30 July 2019. On the occasion of the World Day against Trafficking in Persons, the Inter-Agency Coordination Group against Trafficking in Persons (ICAT) calls on governments to better address the misuse of internet and information technology to facilitate human trafficking, and harness the potential of technology to enhance investigations and prosecutions of perpetrators, as well as the provision of assistance to victims.
The internet is misused by traffickers to recruit, advertise and exploit victims. With the internet, a victim does not even have to leave his or her home, their exploitation can be streamed live and directed at global markets. Victims, traffickers and servers can be in many different locations, sometimes continents apart. Apps and chat rooms can be misused to exploit and abuse children and young adults, most often girls, who are deceived into sham marriages or blackmailed into sexual exploitation. Investigating and prosecuting technology-facilitated trafficking is challenging since these crimes and related evidence may span over multiple jurisdictions.
However, technology can also be harnessed in positive ways to combat trafficking in persons and can act as a force multiplier to increase the capacity of anti-trafficking responses beyond traditional human resources. Applications on data aggregation analysis, facial recognition, blockchain and artificial intelligence can help responders identify victims and offenders, improve investigations and prosecutions, facilitate access to services for victims, and enhance prevention efforts.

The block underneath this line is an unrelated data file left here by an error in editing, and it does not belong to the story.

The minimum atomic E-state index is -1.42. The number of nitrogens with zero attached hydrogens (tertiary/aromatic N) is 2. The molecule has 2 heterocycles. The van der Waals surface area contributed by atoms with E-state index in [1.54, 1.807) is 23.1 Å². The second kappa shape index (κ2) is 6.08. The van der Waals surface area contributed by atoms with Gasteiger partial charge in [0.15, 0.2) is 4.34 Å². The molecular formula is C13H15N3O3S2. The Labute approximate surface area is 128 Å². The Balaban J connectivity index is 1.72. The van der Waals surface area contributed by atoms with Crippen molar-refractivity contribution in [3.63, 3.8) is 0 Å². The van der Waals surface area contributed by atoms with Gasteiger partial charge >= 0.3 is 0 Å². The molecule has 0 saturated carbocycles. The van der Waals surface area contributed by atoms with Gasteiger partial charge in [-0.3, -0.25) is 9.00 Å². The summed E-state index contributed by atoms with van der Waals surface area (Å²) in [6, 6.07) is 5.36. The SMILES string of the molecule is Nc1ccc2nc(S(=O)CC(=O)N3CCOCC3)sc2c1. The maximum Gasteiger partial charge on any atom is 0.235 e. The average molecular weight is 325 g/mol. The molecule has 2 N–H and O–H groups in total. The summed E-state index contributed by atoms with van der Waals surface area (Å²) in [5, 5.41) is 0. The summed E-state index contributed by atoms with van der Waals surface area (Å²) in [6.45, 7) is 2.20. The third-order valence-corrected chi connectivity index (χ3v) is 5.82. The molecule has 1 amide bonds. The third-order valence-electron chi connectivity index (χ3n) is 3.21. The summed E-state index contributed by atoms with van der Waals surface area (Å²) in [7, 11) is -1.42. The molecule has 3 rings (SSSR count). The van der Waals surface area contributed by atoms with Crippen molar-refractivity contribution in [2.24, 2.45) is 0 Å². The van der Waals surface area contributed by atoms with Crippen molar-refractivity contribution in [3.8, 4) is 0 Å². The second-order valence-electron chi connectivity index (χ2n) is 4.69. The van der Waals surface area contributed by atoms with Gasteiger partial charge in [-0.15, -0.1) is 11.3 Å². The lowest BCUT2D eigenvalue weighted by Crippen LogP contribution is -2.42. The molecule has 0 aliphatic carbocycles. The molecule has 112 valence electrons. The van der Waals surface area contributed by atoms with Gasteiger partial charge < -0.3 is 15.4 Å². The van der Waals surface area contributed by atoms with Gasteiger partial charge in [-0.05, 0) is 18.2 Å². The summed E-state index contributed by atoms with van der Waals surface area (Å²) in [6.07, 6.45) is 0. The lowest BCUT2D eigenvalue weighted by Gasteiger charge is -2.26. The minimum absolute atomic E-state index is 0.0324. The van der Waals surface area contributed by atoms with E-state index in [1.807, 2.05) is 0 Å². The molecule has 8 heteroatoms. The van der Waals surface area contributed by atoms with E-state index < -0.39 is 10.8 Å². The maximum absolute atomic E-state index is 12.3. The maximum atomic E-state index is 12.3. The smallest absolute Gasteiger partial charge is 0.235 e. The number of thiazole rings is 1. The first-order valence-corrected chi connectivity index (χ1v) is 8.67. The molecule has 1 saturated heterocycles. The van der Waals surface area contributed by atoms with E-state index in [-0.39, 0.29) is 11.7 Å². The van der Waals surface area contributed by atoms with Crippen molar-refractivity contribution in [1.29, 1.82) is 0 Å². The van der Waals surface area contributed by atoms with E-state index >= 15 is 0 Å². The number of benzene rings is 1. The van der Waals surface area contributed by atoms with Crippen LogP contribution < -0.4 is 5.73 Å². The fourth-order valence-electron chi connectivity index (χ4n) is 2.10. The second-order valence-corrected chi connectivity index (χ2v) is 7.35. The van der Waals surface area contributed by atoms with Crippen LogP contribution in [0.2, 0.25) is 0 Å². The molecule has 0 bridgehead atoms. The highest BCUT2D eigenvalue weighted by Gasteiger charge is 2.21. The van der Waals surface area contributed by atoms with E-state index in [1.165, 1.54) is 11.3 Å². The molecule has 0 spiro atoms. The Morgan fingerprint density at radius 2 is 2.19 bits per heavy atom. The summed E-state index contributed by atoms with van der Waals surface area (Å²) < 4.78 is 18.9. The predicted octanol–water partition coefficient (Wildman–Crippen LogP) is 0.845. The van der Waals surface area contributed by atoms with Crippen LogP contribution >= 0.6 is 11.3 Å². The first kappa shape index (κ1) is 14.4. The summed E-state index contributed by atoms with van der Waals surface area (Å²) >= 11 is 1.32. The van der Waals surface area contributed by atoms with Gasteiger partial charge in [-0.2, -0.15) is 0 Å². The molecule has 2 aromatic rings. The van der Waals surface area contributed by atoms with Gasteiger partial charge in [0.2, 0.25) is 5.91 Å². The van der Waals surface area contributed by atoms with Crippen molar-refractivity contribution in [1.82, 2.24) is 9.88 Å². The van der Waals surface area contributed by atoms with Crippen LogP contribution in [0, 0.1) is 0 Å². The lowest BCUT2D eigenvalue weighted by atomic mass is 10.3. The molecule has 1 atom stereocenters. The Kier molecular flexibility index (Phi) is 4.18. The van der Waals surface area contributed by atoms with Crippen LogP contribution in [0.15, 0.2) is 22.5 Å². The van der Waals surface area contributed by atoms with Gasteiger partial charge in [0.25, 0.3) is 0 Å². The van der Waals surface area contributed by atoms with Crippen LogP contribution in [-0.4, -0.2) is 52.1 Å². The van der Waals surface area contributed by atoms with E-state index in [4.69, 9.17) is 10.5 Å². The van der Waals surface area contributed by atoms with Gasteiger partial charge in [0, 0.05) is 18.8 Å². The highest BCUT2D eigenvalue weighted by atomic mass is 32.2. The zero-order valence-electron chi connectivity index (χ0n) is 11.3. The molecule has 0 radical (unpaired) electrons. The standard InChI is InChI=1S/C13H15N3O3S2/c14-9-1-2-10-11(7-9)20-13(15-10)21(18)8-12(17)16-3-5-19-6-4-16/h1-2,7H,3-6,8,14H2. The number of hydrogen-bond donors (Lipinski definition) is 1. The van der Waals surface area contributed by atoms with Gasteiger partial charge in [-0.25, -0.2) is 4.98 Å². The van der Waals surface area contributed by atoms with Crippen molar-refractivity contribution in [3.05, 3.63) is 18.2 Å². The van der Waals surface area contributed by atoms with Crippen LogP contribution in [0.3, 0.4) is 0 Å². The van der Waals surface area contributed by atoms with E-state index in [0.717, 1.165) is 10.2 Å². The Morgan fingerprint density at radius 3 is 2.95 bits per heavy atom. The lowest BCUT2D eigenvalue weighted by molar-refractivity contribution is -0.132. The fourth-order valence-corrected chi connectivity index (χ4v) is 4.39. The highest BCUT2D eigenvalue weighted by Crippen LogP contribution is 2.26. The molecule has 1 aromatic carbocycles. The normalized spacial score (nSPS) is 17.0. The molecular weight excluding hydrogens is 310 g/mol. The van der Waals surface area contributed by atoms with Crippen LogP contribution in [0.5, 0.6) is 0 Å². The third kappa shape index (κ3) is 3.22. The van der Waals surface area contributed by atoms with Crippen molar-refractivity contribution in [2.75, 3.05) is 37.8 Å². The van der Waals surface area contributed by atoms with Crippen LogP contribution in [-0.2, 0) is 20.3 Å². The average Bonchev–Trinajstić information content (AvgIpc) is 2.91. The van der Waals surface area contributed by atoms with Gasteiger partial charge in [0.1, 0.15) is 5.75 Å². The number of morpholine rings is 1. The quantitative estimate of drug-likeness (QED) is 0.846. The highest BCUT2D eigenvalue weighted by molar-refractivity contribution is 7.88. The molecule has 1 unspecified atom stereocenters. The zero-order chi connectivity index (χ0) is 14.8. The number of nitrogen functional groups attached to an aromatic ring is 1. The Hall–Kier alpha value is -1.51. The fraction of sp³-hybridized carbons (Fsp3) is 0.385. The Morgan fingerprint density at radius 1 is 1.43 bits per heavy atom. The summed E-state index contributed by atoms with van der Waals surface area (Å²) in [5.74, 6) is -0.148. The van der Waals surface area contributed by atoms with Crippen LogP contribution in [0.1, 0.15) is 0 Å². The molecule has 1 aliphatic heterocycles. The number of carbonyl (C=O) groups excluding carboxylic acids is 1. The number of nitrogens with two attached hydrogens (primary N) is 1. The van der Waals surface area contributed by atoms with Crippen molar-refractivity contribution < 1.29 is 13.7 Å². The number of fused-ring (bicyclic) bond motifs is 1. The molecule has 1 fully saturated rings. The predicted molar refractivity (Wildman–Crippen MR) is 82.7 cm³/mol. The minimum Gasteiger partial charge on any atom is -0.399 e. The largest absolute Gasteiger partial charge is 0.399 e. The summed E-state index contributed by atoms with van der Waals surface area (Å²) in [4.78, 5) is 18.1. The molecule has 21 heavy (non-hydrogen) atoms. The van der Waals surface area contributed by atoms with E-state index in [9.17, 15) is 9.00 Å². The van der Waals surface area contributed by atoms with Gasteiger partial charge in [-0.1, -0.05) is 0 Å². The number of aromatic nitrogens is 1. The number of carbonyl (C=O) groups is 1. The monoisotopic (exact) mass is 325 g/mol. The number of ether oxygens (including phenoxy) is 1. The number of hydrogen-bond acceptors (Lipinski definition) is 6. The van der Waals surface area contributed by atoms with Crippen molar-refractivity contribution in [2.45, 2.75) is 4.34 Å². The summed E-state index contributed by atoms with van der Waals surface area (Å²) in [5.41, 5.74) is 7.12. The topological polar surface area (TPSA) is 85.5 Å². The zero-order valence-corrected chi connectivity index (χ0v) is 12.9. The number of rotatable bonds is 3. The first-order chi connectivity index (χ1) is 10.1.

Considering the expanding role of technology in relation to trafficking in persons and the need for multi-pronged efforts, ICAT is thus aiming to kick-start a dialogue across countries, involving all stakeholders with a view to developing stronger responses both to the misuse of technology and to harness its useful potential.
To assist in the elaboration of national and international responses, ICAT released an Issue Brief addressing the intersections of technology and trafficking. Recommendations to states and practitioners include investing in technology that can help with the identification of victims and perpetrators of trafficking, capacity building and enhanced resources for law enforcement and responders, as well as the importance of building partnerships with the private sector and civil society to improve holistic responses.
ICAT is a policy forum mandated by the UN General Assembly which brings together 23 organizations (including UNICRI) and partners across the UN system and other relevant international and regional organizations with one unified voice. It is dedicated to promoting coordinated responses against persistent and emerging forms of trafficking to prevent crime, protect its victims and hold perpetrators accountable. By bringing together 23 different organizations with their respective mandates and expertise, ICAT aspires to be a model of effective multilateralism and cooperation across the UN system and beyond.
To launch the Issue Brief, ICAT, through its 2019 co-chairs UN Women and OSCE, co-organized a series of panel discussions in Geneva and New York, together with the ‘Group of Friends United against Human Trafficking’. Read the full story at https://bit.ly/32Qhtkb.